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Bridging The Gap Between Facilities and Alcoholic Anonymous
Offered by: Area 75
Serving Southern Wisconsin
What is Bridge the Gap?
Temporary Contact program is an option for those in alcoholism treatment facility, correctional facility, or other type of institution who wish to attend Alcoholics Anonymous after their discharge
What Bridge the Gap Does
Helps individuals make the transitions from the facility to AA.
The Volunteer Temporary Contact May
- When possible, contact the newcomer by
phone before leaving the facility.
- Take newcomer to a variety of AA
meetings after leaving the facility.
- Provide the newcomer with information
- Introduce the newcomer to AA books,
pamphlets, and schedule of meetings in
their local area.
- Explain the different meeting formats
(discussion, speaker, big book study, step
study) and cover the difference between
open and closed AA meetings.
- Help introduce the newcomer to members
in the fellowship of AA.
- Explain sponsorship to the newcomer and
the importance of obtaining a sponsor.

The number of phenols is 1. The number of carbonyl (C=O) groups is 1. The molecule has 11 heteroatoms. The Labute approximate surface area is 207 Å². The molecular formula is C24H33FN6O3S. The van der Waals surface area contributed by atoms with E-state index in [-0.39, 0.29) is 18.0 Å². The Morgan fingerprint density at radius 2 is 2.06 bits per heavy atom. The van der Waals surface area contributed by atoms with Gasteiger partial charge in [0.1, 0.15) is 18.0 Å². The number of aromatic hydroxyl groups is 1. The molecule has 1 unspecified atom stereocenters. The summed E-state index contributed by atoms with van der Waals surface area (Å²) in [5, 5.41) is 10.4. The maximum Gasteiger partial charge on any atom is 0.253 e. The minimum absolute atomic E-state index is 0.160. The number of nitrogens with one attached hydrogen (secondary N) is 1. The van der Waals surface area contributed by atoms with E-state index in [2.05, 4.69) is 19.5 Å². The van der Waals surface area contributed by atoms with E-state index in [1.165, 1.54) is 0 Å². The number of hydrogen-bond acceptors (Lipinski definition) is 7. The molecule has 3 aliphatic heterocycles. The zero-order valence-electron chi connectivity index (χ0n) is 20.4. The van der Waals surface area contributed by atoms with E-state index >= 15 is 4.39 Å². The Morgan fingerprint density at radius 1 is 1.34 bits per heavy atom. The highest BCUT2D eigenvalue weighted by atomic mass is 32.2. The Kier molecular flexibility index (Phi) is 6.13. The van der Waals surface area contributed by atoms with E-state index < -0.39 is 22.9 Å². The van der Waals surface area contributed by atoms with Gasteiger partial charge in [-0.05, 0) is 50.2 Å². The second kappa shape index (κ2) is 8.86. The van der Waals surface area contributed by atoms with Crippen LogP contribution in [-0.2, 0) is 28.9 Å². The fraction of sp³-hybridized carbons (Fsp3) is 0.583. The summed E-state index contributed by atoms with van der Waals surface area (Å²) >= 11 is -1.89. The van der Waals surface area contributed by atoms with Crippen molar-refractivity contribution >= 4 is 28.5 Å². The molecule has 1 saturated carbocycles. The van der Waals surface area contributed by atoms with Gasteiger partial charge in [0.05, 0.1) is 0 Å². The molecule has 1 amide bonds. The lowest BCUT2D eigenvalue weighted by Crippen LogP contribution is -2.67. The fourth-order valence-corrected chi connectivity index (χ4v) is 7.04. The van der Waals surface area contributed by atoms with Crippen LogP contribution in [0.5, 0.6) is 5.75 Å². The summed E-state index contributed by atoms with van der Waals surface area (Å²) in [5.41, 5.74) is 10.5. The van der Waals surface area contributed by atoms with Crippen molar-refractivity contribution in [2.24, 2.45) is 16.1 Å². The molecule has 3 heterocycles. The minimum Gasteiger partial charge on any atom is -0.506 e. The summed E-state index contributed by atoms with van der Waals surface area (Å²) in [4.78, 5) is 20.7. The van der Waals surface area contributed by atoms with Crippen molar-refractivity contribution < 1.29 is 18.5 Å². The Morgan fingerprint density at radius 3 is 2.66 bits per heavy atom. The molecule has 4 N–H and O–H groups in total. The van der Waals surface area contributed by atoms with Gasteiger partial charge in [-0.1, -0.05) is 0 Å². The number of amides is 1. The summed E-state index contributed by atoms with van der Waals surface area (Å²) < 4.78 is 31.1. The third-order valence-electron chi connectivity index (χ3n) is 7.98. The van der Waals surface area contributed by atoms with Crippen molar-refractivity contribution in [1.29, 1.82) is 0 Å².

Bridge the Gap Does NOT
•Provide long-term sponsorship.
•Provide a long-term taxi service •Provide financial support.
•Provide personal or family counseling.
What Does AA Do?
- AA members share their experience with anyone seeking help with a drinking problem; they give person-to-person service or “sponsorship” to the alcoholic coming to AA from any source.
- The AA program, set forth in our Twelve Steps, offers the alcoholic a way to develop a satisfying life without alcohol.
- This program is discussed at AA group meetings.
a. Open speaker meetings
b. Open discussion meetings
c. Closed discussion meetings
d. Step meetings
e. AA members also take meetings into correctional and treatment facilities.
f. AA members may be asked to conduct the informational meetings about AA as part of programs.
“Singleness of purpose is essential to the effective treatment of alcoholism.
The reason for such exaggerated focus is to overcome denial. The denial associated with alcoholism is cunning, baffling and powerful and affects the patient, helper and the community.
Unless alcoholism is kept relentlessly in the foreground, other issues will usurp everybody’s attention.”